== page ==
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Walkability

September 23, 2012

According to my expat friend working for the US government, Chennai is awarded as the least walkable city in the world. I don’t know if it’s true or not, but sounds believable. Road conditions, traffic rules, temperature and humidity – none of them are pedestrian friendly in Chennai. Walking on a narrow two-way road near my apartment seems walking on the shoulder of an 6-lane Interstate with a full of traffic at 100 mph.

So, what kind of factors determines the ‘walkability’ of a city? Here are my thoughts.

Walkable Infrastructure

The infrastructure of the street came first in my mind as the primary determiner of the walkability. A broken sidewalks, a manhole without a rid, a pile of garbage on the way, and an half-cut electric wire above your head. All of these obstacles make walking difficult and dangerous.

On the other hand, Nashville suburb has a perfect infrastructure. The road is wide enough to separate pedestrians from the traffic. Most intersection has a pedestrian crossing and own traffic light. The surface is even and the slope gradual, making jogging and cycling easy. However, there is no one walking on the street.

Walkable City Design

I’m currently back to Nashville for a short business trip and staying in a nicely developed suburban area. On Sunday afternoon, I ran for half an hour near the hotel and I only met three people – one old guy with a dog and a couple. It was a beautiful Sunday perfect for outside walk and I was running in a nice residential area.

The fact is, most suburban towns in the US are not designed for walkers – but for drivers. The distance between two buildings is too far and the size of the residential block seems too big for walkers. It is not a problem when you drive, but everything on the road is too stretched from the walkers’ unit of measurement. So, city design is another factor for the walkability.

Walkable Society

Nashville Downtown is a very touristic place where dozens of honky tonk bars row on Broadway and 2nd Avenue, making the Music City popular. You can hop from one bar to another and enjoy high-quality live music without a cover charge. Unlike the suburb that I’m staying, Nashville Downtown is very walkable. This is because many downtowns in the US was built before the mortorization. The area was designed for walkers.

That being said, it is not recommended to walk around Downtown after late. Crimes are reported and some are fatal. The same is true in Chennai. Walking in the city in the late hours is not advised, according to the police office who stopped me at 1 a.m. near my apartment. I thought it is very peaceful neighbourhood, but it may not be like that. In the Tokyo, on the other hand, you will have no problem walking around after midnight (and completely drunk.)

Today’s Lesson

I googled a lot but was not able to find the “least walkable city” award that my friend was talking about. Should we start one?

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6 Comments leave one →
  1. Vijaya permalink
    September 24, 2012 8:46 am

    http://www.thehindu.com/news/cities/chennai/article2829342.ece

    This the survey he might be quoting :)

    Vijaya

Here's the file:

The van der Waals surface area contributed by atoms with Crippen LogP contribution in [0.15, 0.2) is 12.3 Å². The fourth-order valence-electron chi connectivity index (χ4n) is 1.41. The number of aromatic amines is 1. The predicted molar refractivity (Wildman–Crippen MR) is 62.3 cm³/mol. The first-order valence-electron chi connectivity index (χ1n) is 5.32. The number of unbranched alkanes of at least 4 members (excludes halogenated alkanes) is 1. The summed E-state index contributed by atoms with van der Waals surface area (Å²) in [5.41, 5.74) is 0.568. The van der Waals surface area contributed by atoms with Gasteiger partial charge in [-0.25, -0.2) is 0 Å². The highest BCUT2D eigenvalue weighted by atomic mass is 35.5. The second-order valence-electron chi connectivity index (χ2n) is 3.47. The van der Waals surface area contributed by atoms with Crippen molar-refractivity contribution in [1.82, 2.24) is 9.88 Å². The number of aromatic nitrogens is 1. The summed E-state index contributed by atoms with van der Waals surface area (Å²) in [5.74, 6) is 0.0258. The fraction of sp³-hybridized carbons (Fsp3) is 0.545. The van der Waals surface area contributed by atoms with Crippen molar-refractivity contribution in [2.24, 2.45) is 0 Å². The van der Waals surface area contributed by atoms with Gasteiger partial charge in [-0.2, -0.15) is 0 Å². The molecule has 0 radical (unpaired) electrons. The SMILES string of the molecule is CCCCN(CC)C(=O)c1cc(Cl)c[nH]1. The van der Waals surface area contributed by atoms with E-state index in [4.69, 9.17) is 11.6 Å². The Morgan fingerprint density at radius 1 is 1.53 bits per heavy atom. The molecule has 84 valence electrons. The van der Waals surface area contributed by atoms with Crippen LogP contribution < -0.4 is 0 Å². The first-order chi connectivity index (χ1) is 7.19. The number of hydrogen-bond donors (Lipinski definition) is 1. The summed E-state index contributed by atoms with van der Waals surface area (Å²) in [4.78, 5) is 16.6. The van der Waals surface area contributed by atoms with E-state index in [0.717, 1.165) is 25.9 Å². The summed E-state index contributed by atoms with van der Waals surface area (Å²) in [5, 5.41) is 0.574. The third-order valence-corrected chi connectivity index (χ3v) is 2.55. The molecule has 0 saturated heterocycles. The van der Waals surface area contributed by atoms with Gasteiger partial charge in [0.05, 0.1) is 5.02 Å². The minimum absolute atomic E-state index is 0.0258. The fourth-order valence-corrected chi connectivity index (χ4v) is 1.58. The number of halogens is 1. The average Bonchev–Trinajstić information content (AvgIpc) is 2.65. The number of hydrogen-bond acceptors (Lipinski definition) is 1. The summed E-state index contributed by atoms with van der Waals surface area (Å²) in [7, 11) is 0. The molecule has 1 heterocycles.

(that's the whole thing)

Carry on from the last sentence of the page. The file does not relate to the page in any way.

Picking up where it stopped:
2. September 24, 2012 8:47 am

    http://www.thehindu.com/news/cities/chennai/article2829342.ece

    This is the one which lead to your friend’s comment may be

  3. September 24, 2012 5:06 pm

    If Nashville doesn’t feel safe or draw enough foot traffic for restaurants and shopping in evening, it doesn’t sound like a real walkable area –yet.

    I could go on about this topic because I’ve lived in Toronto (20 yrs.) and Vancouver (nearly 9 yrs.). These 2 cities do have some decent walkable areas. Calgary is trying to get there.. the city does have some vague plans which will take several more years to get better.

    So I’ll answer this question later when I have time. Several interconnected factors. But for certain, walkable also means bikeable. The 2 actually go together along with good public transit. If an area is walkable day and night, is usually is also bikeable in a safe way for cyclists also.

    • September 25, 2012 12:03 am

      Jean,

      Yes, Toronto! I was there for five months living near Eglinton Sta. and enjoyed walking on Yonge St. as far as to Lake Shore. Unfortunately, I didn’t have a bike, but rented one sometimes and toured around the city. I agree Toronto is one of the best walkable/bikable cities.

      As you said, having a good public transit seems to be another factor (as I was too tired to walk back home from Lake Shore.) From the bikability standpoint, bike access to the public transportation is a key. I had little problem on that in Canada or US, but it is not easy in Japan, where you are not allowed to bring your bike on the train/bus.

      – Shinobu

  4. October 2, 2012 6:44 am

    Wow you did alot of walking. That’s probably at least 8-10 km. straight south to Lake Ontario. Did you know that there is a bike route away from alot of traffic? One would have to connect 1-2 paths together by going through the Sunnybrook Park bike path, Don River Valley bike path, to join up with Waterfront Trail.

    My partner went to Seoul. This area has been refurbished and more walkable/cycleable.
    http://thirdwavecyclingblog.wordpress.com/2011/11/07/seoul-%e2%80%93-parting-thoughts/

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